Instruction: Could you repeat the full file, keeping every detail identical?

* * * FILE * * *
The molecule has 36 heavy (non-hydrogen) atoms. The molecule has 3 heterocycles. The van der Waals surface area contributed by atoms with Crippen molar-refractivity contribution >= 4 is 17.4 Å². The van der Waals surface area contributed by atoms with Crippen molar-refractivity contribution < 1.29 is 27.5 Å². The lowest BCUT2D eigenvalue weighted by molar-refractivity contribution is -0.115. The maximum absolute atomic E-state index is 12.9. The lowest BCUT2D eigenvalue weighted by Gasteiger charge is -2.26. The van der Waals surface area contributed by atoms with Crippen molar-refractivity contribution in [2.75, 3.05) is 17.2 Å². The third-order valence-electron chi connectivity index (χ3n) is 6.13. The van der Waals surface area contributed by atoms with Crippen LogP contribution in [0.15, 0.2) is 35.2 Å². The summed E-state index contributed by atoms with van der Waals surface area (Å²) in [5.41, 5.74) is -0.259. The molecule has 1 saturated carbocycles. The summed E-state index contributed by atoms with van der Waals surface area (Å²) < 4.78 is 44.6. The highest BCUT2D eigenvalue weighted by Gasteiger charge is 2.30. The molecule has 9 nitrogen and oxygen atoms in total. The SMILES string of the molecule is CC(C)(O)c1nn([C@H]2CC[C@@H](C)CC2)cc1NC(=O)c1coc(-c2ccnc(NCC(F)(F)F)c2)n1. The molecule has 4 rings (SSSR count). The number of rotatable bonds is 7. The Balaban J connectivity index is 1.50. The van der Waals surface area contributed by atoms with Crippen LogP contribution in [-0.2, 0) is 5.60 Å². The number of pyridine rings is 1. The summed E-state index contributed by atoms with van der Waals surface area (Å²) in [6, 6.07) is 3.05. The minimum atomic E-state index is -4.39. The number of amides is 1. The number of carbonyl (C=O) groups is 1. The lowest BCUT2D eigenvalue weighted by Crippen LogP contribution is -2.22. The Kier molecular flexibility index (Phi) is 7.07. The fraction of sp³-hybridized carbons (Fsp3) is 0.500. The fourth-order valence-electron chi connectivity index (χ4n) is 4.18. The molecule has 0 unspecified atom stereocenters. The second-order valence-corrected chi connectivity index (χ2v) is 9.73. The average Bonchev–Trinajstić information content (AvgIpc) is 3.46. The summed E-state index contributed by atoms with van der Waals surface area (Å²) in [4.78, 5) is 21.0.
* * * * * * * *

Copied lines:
The molecule has 36 heavy (non-hydrogen) atoms. The molecule has 3 heterocycles. The van der Waals surface area contributed by atoms with Crippen molar-refractivity contribution >= 4 is 17.4 Å². The van der Waals surface area contributed by atoms with Crippen molar-refractivity contribution < 1.29 is 27.5 Å². The lowest BCUT2D eigenvalue weighted by molar-refractivity contribution is -0.115. The maximum absolute atomic E-state index is 12.9. The lowest BCUT2D eigenvalue weighted by Gasteiger charge is -2.26. The van der Waals surface area contributed by atoms with Crippen molar-refractivity contribution in [2.75, 3.05) is 17.2 Å². The third-order valence-electron chi connectivity index (χ3n) is 6.13. The van der Waals surface area contributed by atoms with Crippen LogP contribution in [0.15, 0.2) is 35.2 Å². The summed E-state index contributed by atoms with van der Waals surface area (Å²) in [5.41, 5.74) is -0.259. The molecule has 1 saturated carbocycles. The summed E-state index contributed by atoms with van der Waals surface area (Å²) < 4.78 is 44.6. The highest BCUT2D eigenvalue weighted by Gasteiger charge is 2.30. The molecule has 9 nitrogen and oxygen atoms in total. The SMILES string of the molecule is CC(C)(O)c1nn([C@H]2CC[C@@H](C)CC2)cc1NC(=O)c1coc(-c2ccnc(NCC(F)(F)F)c2)n1. The molecule has 4 rings (SSSR count). The number of rotatable bonds is 7. The Balaban J connectivity index is 1.50. The van der Waals surface area contributed by atoms with Crippen LogP contribution in [-0.2, 0) is 5.60 Å². The number of pyridine rings is 1. The summed E-state index contributed by atoms with van der Waals surface area (Å²) in [6, 6.07) is 3.05. The minimum atomic E-state index is -4.39. The number of amides is 1. The number of carbonyl (C=O) groups is 1. The lowest BCUT2D eigenvalue weighted by Crippen LogP contribution is -2.22. The Kier molecular flexibility index (Phi) is 7.07. The fraction of sp³-hybridized carbons (Fsp3) is 0.500. The fourth-order valence-electron chi connectivity index (χ4n) is 4.18. The molecule has 0 unspecified atom stereocenters. The second-order valence-corrected chi connectivity index (χ2v) is 9.73. The average Bonchev–Trinajstić information content (AvgIpc) is 3.46. The summed E-state index contributed by atoms with van der Waals surface area (Å²) in [4.78, 5) is 21.0.